Another symptom is visually being able to see the stone in the back of the throat. Many people notice tonsil stones when brushing their teeth as there appears to be some sort of white or yellow object stuck in the throat. More rarely, a chronic cough may also be a symptom of tonsil stones.

What Causes Tonsil Stones?

There appear to be a number of factors that contribute to the likelihood of the development of tonsil stones. Those who have had recurring issues with tonsil infections, inflammation, or other issues, are more likely to develop tonsil stones. Just like people come in different shapes and sizes, so too do tonsils.

Those who have larger tonsils will have more surface area and crevices that debris and bacteria can collect into, and thus, are more likely to suffer from tonsil stones.

There is evidence that dietary patterns can also contribute to the development and recurrence of tonsil stones. Some data points to high calcium diets increasing the likelihood of the development of tonsil stones. More research into the correlation or potential link between diet and the development of tonsil stones needs to be done before any generalizations can be made or definitive statements presented.

Poor dental hygiene is another common cause of tonsil stones, and is, in fact, the most common cause of tonsil stones. Without proper tongue and throat hygiene, even regular brushing and flossing doesn’t mean that you are safe from stones.

People who suffer from a variety of sinus issues, such as allergies or postnasal drip are also more likely to develop tonsil stones. The drip tends to provide material that can collect in the tonsils and promote the formation of stones. There also appear to be certain genetic factors that relate to the propensity to develop tonsil stones, but this is another area that needs additional study.

Prevention of Tonsil Stones

Since poor dental hygiene is one of the most common reasons that people develop tonsil stones, this is the most obvious and direct prevention and even solution. Brushing and flossing regularly will help to remove debris and bacteria from between and on your teeth, which reduce the material in your mouth that may become lodged in the crevices of your tonsils.

Additionally, cleaning your tongue and gargling and rinsing on a regular basis should be part of your oral hygiene routine. These steps will go a long way in the prevention of the development of tonsil stones. Using a mouthwash that has alcohol in it is another good preventative measure. When you gargle the wash in the back of your throat, it kills potentially harmful pathogens. Gargling can even work to loosen up any material that may have become lodged in the crevices of your tonsils.

Proper hydration is another good way to help prevent the development of tonsil stones. Some suggest a daily salt water gargle. Poor diet and lifestyle habits like smoking are also known to be associated with the development of tonsil stones, so addressing these issues will likely provide much in the way of prevention.

Treatment of Tonsil Stones

Even with the best oral hygiene and preventative care, tonsil stones may still occur. For many, no treatment is necessary as the stones go unnoticed or do not cause any pain or complications. For those that do cause pain or have the potential for complications, treatment is likely necessary to solve the problem. Some types of treatment do not even require a doctor.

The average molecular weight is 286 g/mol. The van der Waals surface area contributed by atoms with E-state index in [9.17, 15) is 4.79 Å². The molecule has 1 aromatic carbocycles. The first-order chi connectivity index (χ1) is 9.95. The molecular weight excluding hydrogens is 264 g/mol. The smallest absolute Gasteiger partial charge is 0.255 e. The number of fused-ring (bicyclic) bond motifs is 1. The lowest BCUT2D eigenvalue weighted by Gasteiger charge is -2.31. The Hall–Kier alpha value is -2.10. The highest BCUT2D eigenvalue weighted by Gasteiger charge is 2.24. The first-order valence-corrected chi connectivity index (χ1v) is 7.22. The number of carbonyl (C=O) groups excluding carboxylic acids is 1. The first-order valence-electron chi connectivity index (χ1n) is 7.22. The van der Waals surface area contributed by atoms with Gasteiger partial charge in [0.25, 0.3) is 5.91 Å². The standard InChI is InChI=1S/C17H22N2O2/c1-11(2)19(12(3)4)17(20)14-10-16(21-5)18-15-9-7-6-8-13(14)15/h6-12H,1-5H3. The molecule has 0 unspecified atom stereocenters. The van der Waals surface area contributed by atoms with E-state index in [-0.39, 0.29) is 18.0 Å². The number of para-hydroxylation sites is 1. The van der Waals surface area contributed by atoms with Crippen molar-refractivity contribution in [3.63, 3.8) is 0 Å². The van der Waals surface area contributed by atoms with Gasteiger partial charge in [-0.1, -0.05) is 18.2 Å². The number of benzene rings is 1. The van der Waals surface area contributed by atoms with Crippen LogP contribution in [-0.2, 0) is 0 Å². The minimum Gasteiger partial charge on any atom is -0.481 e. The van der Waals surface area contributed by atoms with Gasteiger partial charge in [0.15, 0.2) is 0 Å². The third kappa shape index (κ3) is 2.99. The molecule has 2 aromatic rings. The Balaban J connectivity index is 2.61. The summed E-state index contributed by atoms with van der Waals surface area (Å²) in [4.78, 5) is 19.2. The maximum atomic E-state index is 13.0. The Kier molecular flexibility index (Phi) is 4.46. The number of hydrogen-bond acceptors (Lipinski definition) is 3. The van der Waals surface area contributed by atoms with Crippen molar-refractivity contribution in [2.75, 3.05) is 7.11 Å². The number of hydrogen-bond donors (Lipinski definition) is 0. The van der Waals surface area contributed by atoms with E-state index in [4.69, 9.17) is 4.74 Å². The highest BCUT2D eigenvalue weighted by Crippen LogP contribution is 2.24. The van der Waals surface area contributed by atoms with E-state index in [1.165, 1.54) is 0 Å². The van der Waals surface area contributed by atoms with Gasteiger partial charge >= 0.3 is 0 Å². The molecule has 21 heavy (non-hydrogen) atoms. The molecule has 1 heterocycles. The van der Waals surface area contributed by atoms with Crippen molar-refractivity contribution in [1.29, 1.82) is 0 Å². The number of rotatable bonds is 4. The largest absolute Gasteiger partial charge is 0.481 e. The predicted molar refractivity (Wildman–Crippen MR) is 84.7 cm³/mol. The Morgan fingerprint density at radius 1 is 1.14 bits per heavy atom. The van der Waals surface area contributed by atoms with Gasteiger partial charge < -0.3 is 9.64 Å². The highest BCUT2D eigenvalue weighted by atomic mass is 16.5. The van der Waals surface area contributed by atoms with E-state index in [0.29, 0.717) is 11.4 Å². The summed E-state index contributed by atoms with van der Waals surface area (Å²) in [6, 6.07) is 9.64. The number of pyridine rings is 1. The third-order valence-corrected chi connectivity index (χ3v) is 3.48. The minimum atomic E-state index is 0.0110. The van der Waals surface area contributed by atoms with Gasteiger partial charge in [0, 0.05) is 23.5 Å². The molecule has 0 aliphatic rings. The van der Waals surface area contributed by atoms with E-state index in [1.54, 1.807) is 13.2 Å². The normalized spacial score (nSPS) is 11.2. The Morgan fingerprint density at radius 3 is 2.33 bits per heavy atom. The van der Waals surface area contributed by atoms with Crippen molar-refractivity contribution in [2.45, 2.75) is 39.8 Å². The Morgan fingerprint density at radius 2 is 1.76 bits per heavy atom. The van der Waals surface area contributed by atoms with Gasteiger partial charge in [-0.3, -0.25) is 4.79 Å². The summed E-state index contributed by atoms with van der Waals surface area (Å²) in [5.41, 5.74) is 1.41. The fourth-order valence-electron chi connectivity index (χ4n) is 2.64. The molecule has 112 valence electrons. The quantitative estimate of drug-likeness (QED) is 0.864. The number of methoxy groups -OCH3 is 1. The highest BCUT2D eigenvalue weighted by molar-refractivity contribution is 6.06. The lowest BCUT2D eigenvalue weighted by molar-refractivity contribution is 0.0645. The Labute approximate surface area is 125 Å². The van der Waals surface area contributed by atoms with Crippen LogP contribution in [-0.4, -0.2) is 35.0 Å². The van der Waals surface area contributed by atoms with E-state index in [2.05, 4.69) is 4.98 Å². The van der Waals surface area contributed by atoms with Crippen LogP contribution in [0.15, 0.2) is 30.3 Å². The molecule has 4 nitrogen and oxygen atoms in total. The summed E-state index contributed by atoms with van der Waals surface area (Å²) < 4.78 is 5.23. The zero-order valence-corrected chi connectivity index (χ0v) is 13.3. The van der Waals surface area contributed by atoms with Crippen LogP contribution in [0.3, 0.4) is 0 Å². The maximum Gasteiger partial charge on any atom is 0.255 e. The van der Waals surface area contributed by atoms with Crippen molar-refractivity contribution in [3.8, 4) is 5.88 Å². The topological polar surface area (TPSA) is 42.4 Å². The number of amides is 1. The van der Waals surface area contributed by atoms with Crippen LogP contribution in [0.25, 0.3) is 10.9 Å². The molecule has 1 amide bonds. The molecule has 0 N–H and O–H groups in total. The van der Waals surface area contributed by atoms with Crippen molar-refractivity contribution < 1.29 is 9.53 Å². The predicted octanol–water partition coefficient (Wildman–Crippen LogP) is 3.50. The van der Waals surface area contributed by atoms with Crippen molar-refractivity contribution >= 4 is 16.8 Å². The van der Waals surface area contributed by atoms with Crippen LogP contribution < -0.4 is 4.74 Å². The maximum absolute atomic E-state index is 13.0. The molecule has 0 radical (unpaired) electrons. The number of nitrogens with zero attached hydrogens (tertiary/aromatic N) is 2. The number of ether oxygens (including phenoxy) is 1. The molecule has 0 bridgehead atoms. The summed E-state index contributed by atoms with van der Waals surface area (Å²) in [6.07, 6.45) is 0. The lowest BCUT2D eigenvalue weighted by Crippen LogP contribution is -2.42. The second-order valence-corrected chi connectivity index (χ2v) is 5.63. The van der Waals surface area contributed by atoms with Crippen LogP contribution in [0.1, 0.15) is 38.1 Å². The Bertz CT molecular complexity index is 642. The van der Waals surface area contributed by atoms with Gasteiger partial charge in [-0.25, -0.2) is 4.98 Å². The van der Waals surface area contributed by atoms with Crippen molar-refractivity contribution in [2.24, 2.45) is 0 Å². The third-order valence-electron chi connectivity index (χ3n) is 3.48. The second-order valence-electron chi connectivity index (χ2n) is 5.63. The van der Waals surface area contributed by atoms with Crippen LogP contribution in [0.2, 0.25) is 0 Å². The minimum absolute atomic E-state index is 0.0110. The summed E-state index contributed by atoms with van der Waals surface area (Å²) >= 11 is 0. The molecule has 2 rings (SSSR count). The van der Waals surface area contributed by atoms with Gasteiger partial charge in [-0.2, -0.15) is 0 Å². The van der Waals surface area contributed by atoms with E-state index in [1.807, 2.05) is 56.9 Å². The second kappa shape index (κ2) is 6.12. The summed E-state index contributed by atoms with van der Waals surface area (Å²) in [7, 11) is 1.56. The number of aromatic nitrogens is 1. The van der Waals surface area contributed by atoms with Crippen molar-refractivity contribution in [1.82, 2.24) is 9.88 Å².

For many tonsil stones, vigorous gargling and rinsing can work to dislodge the stone. If the stone is easy to see and accessible, it can also be removed, but it isn’t recommended that you try this yourself as these are sensitive organs that can be easily damaged if the removal isn’t done properly.

For some, a simple course of antibiotics is all that is necessary to take care of the tonsil stone. Antibioitics help reduce the number of bacteria in the mouth and throat which help to facilitate the development of tonsil stones. This is not a solution for the long term though, and there are a lot of potential drawbacks to the use of antibiotics. They often help with the issue in the short-term, but once the patient stops taking the antibiotics, the tonsil stones may often come back. That’s why prevention is key.

If the stone doesn’t come free with gargling or time, or it gets larger and starts to become painful, you will likely need to seek the help of a medical professional. In many cases, a process called laser tonsil cryptolysis is employed. This involves the use of lasers under general local anesthesia and removes the crevices through cauterization where the stones develop in the first place. This is a relatively simple procedure that has a short recovery time.

Another procedure used to eliminate tonsil stones is called coblation cryptolysis. This process is similar to the one involving lasers, but this does not use heat and laser beams to remove the crevices in the tonsils. Rather, a saltwater solution has radio waves sent through it, which ionizes the solution. It is via these ions that tissue is cut through for the removal of tonsil crevices.

In very severe cases or those where the problem continues to recur regardless of treatment attempts, a tonsillectomy, or removal of the tonsils themselves, may be necessary. The use of this as a treatment option is relatively controversial and is often seen as a last-ditch effort after all other treatment forms have been tried and failed.

Tonsil stones are a relatively common, though not well-known, medical condition. In many cases, they go unnoticed as they are not visible and do not cause any outward symptoms. They do not often cause a lot of complications and can even become dislodged through rigorous swishing and rinsing.

There are a number of causes of tonsil stones, from genetics to poor dental hygiene, and many things that can be done to help prevent the development or recurrence of these stones to begin with. However, even with good hygiene and taking preventative measures, tonsil stones can still occur. When they occur along with symptoms such as difficulty swallowing or ear and throat pain, a number of minimally invasive procedures are often a great way to treat and prevent the problem from recurring. In very severe cases, the entire tonsil may need to be removed.